United Nations Peacekeeping:
Challenges Obtaining Needed Resources Could Limit Further Large Deployments and Should Be Addressed in U.S. Reports to Congress
GAO-09-142, Dec 18, 2008
The United Nations (UN) supports U.S. interests in maintaining international security by deploying and operating 16 peacekeeping operations in locations in conflict, including Darfur, Lebanon, and Haiti. Over the past 10 years, the number of deployed UN personnel increased from about 41,000 peacekeepers and civilian staff to about 109,000 in 2008. In this report on the UN's capacity to deploy further operations, GAO was asked to examine (1) the evolution of UN peacekeeping operations in the past 10 years; (2) the likely characteristics of a potential new peacekeeping operation, given this evolution; (3) the challenges, if any, the UN would face deploying this operation; and (4) U.S. efforts to support and report on UN peacekeeping. GAO reviewed UN documents, developed a methodology to assess the requirements for a potential new operation with UN assistance, interviewed UN headquarters and mission officials, and assessed U.S. government documents on UN peacekeeping.
UN peacekeeping operations since 1998 have taken on increasinglyambitious mandates, been located in more challenging environments, and grown in size and scope. UN operations in 1998 averaged three mandated tasks, such as observing cease-fires; in 2008, they averaged nine more ambitious tasks, such as restoring government institutions. Operations in 2008 were located in some of the world's most unstable countries, were larger and more complex than in 1998, and deployed thousands of civilians. Based on trends in peacekeeping and recent UN planning options, GAO analysis indicates that a potential new operation would likely be large and complex, take place in sub-Saharan Africa, and have nine mandated tasks. This potential new operation would likely require member states to contribute 21,000 troops and military observers, including those in engineering and aviation units, and 1,500 police to carry out the mandate. The UN would likely need to deploy 4,000 to 5,000 civilians. The operation's logistics needs also would be large and complex. The ability to fully deploy any potential new operation would likely face challenges, in view of current UN resource constraints. As of September 2008, ongoing UN operations had about a 20 percent gap between troops and military observers authorized to carry out operations and actual deployments. For police, the gap was about 34 percent; it was similar for civilians. Some gaps reflect UN difficulties in obtaining and deploying resources to carry out operations. Lack of these resources, such as special military units, prevented some operations from executing mandates. Lack of infrastructure in the potential new operation's environment would challenge the UN to provide logistical needs.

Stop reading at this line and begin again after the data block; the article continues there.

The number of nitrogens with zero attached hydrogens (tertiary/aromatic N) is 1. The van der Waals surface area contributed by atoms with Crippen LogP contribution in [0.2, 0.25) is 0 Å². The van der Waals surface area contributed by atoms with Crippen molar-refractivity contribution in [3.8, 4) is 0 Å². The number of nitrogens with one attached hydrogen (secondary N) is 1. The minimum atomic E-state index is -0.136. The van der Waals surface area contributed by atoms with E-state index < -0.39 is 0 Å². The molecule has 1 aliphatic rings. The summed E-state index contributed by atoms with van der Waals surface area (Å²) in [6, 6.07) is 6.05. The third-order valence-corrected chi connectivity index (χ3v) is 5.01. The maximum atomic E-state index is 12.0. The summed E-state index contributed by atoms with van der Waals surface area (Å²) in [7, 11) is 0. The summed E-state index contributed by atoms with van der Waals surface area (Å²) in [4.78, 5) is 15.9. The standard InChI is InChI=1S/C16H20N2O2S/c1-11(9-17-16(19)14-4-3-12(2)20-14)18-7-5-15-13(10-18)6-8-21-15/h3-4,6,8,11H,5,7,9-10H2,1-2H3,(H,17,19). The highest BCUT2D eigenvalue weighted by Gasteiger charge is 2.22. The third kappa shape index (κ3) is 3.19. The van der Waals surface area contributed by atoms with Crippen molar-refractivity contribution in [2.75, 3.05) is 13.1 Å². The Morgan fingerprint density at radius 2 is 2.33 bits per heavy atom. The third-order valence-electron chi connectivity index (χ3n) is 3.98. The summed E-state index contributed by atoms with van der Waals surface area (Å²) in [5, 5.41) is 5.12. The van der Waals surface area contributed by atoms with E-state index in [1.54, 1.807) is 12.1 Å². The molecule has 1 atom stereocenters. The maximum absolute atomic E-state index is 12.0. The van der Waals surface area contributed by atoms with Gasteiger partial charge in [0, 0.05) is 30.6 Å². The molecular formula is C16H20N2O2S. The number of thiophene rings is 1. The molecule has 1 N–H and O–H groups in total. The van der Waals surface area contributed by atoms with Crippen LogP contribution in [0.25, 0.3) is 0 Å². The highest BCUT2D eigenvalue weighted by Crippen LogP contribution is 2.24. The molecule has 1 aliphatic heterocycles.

- Closed - implemented
- Closed - not implemented
Recommendation for Executive Action
Recommendation: To ensure that Congress has the information needed to conduct oversight and fully consider Administration budget and other requests for UN peacekeeping, the Secretary of State should include in the department's annual report or in another appropriate written submission to Congress information about UN resource challenges and gaps in obtaining and deploying troops, police, and civilians authorized to carry out peacekeeping operations. The information should include commitments to provide these resources, difficulties in obtaining them, and whether the gaps have impeded operations from carrying out their mandates. If the information is not available when an appropriate written submission is sent to Congress, the Department of State should ensure the information is provided, as available, during its consultations with Congress.
Agency Affected: Department of State
Status: Closed - Implemented
Comments: State officials have responded to the GAO recommendation by using State's monthly "Round the World" verbal briefing for Congressional staff on UN peacekeeping issues to discuss budgets for UN peacekeeping missions at least since late 2010, including gaps and challenges expected for the upcoming months. At the April 4, 2012 briefing, moreover, State officials noted they routinely report budget and budget challenges information at these briefings, as witnessed by GAO staff over the last year. Furthermore, the most recently released annual report on UN peacekeeping to Congress issues (for 2010)included information on UN and U.S. efforts to identify and addressing UN peacekeeping resource needs and gaps that the annual report for 2009 did not.